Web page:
• Fragmentation: Each node has a size capacity to receive data. The maximum capacity that a node can achieve is called the Maximum Transmission Unit (MTU). Different nodes may have different capacities. If the data size exceeds the Maximum Transmission Unit (MTU), then the data packet is broken into fragments, and the process is called fragmentation. After that, all the fragments are sent to the destination host. Fragmentation is done in the network layer by routers.
  • Packetizing: It handles the data received from the upper layer and converts it into packets to reach the destination. If the packet is segmented at the source, then the network layer must ensure that each fragment reaches the destination properly and correctly.
  • Congestion Control: If the load on the network exceeds the capacity of the network leads to congestion which can also be handled in the network layer. Congestion control is a technique used to control congestion which can be handled using the Leaky Bucket and Token Bucket algorithms. As per Leaky Bucket Algorithm, whatever the speed of the data packet from the source host, the packets are thrown into the bucket, which leaks the data at a constant rate, i.e., high traffic is converted into constant traffic with the help of the Leaky Bucket. On the other hand, according to the token bucket algorithm, tokens are thrown into a bucket at regular intervals, and if the bucket reaches its maximum capacity, it stops taking tokens. It holds all the tokens until the capacity is reached, queues up the tokens, and sends them to the destination.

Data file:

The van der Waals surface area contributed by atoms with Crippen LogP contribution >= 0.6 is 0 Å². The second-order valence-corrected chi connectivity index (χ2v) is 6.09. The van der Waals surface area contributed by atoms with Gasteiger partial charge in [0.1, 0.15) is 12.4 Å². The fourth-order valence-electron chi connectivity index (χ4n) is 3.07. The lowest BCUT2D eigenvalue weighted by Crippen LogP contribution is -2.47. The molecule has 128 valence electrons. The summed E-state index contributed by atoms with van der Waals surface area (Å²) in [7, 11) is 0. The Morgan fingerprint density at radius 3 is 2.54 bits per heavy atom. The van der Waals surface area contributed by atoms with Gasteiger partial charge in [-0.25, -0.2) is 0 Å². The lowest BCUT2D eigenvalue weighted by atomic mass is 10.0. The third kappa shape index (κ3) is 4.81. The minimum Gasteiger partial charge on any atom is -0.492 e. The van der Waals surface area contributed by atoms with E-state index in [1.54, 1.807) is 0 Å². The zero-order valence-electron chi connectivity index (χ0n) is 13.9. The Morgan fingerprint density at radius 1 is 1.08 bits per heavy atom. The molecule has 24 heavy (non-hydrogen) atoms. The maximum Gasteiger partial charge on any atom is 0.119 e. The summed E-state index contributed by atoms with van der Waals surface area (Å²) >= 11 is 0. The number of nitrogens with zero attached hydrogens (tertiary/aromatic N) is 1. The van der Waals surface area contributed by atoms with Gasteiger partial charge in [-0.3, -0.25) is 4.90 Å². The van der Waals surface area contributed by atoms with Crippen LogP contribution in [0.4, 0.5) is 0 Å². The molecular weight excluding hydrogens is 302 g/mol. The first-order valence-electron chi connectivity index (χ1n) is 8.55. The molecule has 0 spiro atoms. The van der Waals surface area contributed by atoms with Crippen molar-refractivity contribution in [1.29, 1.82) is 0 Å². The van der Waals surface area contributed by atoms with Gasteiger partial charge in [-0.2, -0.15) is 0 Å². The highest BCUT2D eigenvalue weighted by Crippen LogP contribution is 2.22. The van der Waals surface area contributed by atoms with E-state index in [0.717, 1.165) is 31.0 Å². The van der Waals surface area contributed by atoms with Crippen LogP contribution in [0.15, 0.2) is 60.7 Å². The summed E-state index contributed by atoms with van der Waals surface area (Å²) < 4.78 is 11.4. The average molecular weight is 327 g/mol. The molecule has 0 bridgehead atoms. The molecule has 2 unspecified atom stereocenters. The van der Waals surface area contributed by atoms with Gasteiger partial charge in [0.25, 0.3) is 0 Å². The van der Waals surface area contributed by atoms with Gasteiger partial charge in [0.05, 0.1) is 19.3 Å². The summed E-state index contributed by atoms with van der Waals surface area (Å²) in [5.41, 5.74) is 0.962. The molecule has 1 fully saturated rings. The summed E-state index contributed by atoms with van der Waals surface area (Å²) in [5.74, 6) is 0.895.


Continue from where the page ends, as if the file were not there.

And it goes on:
Protocols of the network layer

However, there are many protocols that are used by the network layer to perform its task properly, and we will discuss some of the protocols below:

  • IGMP: It is an abbreviation for Internet Group Management Protocol. It is used to set up multicasting on a network. In other words, we can say that it allows devices to join a multicasting group so that all the devices can receive the same data. It can be utilized for many networking applications, such as online gaming and video streaming.
  • ICMP: It is an abbreviation for Internet Control Message Protocol. It sends a message to the sender if something unexpected happens during data processing. Hosts, routers, and other network devices use this protocol to communicate about errors and then update hosts, routers, and other network devices.